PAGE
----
Ankita Choudhari

In Singapore, I enjoy the swing and tempo of a highly-developed urban society.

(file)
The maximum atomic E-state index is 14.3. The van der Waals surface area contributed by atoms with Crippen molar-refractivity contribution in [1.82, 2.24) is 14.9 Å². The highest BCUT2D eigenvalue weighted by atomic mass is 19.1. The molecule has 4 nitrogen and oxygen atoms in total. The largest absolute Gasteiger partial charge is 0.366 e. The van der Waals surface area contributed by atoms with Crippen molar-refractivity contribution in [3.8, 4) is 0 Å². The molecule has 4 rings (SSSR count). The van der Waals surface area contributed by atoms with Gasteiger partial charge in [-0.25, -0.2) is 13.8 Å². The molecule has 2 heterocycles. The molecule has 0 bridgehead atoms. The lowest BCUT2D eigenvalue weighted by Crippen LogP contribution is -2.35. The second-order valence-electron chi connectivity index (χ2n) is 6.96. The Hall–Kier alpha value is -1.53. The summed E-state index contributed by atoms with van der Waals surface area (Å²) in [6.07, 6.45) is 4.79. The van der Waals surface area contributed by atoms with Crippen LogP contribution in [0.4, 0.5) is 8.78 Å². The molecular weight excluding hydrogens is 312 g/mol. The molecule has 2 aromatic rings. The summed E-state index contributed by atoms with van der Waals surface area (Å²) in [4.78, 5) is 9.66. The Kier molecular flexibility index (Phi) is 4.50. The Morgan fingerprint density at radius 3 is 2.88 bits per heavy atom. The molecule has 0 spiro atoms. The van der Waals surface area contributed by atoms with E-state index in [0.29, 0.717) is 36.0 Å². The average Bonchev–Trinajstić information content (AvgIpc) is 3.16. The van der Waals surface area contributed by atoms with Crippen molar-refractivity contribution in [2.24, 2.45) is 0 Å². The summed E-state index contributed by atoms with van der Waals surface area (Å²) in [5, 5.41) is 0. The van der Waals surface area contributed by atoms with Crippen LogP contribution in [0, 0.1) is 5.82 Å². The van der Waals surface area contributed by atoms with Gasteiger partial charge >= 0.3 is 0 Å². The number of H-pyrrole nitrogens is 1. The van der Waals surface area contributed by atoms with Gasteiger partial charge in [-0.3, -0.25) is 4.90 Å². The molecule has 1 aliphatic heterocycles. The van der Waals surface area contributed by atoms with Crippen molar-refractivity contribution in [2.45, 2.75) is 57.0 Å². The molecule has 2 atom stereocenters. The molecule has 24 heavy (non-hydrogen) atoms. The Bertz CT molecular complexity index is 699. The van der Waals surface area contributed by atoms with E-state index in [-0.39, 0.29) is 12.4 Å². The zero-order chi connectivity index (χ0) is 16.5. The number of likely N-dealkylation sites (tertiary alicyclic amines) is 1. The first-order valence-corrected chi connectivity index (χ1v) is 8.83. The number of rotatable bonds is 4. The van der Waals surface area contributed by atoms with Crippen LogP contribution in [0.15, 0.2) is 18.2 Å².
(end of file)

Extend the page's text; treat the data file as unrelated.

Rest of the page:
Discover SIM GE Ankita Choudhari, 21, from Hyderabad in southern India, wanted to learn about business in an international setting and to be exposed to different cultures while studying. But first, she needed a diploma to qualify. So, after her International Baccalaureate diploma programme in her hometown, Ankita (picture) came to Singapore in 2009 to study for a 15-month Diploma in Management Studies conducted by the Singapore Institute of Management (SIM). “The diploma course gave me a solid grounding in management theory and practice. This diploma enabled me to get into the University of Birmingham’s BSc (Hons) programme in International Business, also conducted at SIM’s campus in Singapore. Now I’m in my final-year (2012).” She chose SIM because she could experience the Singapore culture while getting the benefits of a first-class education from Birmingham. “During my studies, I even travelled to Birmingham in the UK for a semester (covering 4-5 months). I am also applying for the university’s overseas programme to study for a semester in France in my final year (2012). With this arrangement, I’m effectively immersing myself in three different cultural environments - Singapore, the UK and France!” Enjoy Singapore On life in the island state, she says, “In Singapore, I enjoy the swing and tempo of a highly-developed urban society. Although I’m a vegetarian, I've seldom faced a problem with culinary options due to the variety of cuisines available. The weather is hot and wet, which is different from the relatively dry climate in my hometown, Hyderabad, but I’m quite comfortable here. “I stay in the hostel provided by SIM - the place is safe and is near to the campus. I enjoy the freedom of hostel life and doing things at my own pace. It has helped me become more independent and self-reliant. My parents also visit me regularly every six months.” Although Singapore as a developed urban society can be stressful at times, both Gayathiri and Ankita are coping well, and having a whale of a time, studying, making friends, and absorbing the local cultures. Align your education to your career aspiration Ankita’s advice to other young people considering an overseas tertiary education: “I would encourage young people who want to get a solid, professional education to follow the study route I’ve taken: first, sign up for a Diploma course to achieve the academic qualification to enter university. “Then choose a university degree programme that would fulfill your career aspiration. SIM Global Education is the way to bring out the best in you.” Ankita looks forward to working with an NGO (non-governmental organisation) in India. “I want more than money in my job,” she says. “I want to work for a cause, to help make the world a little better than when I found it.” --- Interview, October 2012